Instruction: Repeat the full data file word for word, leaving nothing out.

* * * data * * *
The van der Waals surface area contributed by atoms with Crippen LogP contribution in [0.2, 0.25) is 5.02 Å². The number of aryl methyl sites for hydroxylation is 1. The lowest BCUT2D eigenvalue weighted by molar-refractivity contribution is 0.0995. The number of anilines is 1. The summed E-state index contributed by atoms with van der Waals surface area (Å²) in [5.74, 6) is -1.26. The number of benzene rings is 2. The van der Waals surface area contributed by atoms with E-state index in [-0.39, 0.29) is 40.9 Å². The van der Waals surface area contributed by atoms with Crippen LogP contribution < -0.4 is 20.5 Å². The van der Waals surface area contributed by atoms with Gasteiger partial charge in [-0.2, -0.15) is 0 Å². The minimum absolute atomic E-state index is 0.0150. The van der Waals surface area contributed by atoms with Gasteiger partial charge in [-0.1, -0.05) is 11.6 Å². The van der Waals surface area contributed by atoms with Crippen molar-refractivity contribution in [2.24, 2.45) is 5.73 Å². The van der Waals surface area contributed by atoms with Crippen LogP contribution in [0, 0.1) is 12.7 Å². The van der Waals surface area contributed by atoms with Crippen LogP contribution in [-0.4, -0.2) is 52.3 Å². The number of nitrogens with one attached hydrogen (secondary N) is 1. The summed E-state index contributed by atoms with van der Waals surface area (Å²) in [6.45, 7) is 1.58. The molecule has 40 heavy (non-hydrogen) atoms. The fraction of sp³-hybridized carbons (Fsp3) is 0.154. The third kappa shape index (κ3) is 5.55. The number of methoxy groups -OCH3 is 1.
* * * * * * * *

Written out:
The van der Waals surface area contributed by atoms with Crippen LogP contribution in [0.2, 0.25) is 5.02 Å². The number of aryl methyl sites for hydroxylation is 1. The lowest BCUT2D eigenvalue weighted by molar-refractivity contribution is 0.0995. The number of anilines is 1. The summed E-state index contributed by atoms with van der Waals surface area (Å²) in [5.74, 6) is -1.26. The number of benzene rings is 2. The van der Waals surface area contributed by atoms with E-state index in [-0.39, 0.29) is 40.9 Å². The van der Waals surface area contributed by atoms with Crippen LogP contribution < -0.4 is 20.5 Å². The van der Waals surface area contributed by atoms with Gasteiger partial charge in [-0.2, -0.15) is 0 Å². The minimum absolute atomic E-state index is 0.0150. The van der Waals surface area contributed by atoms with Gasteiger partial charge in [-0.1, -0.05) is 11.6 Å². The van der Waals surface area contributed by atoms with Crippen molar-refractivity contribution in [2.24, 2.45) is 5.73 Å². The van der Waals surface area contributed by atoms with Crippen LogP contribution in [0, 0.1) is 12.7 Å². The van der Waals surface area contributed by atoms with Crippen LogP contribution in [-0.4, -0.2) is 52.3 Å². The number of nitrogens with one attached hydrogen (secondary N) is 1. The summed E-state index contributed by atoms with van der Waals surface area (Å²) in [6.45, 7) is 1.58. The molecule has 40 heavy (non-hydrogen) atoms. The fraction of sp³-hybridized carbons (Fsp3) is 0.154. The third kappa shape index (κ3) is 5.55. The number of methoxy groups -OCH3 is 1.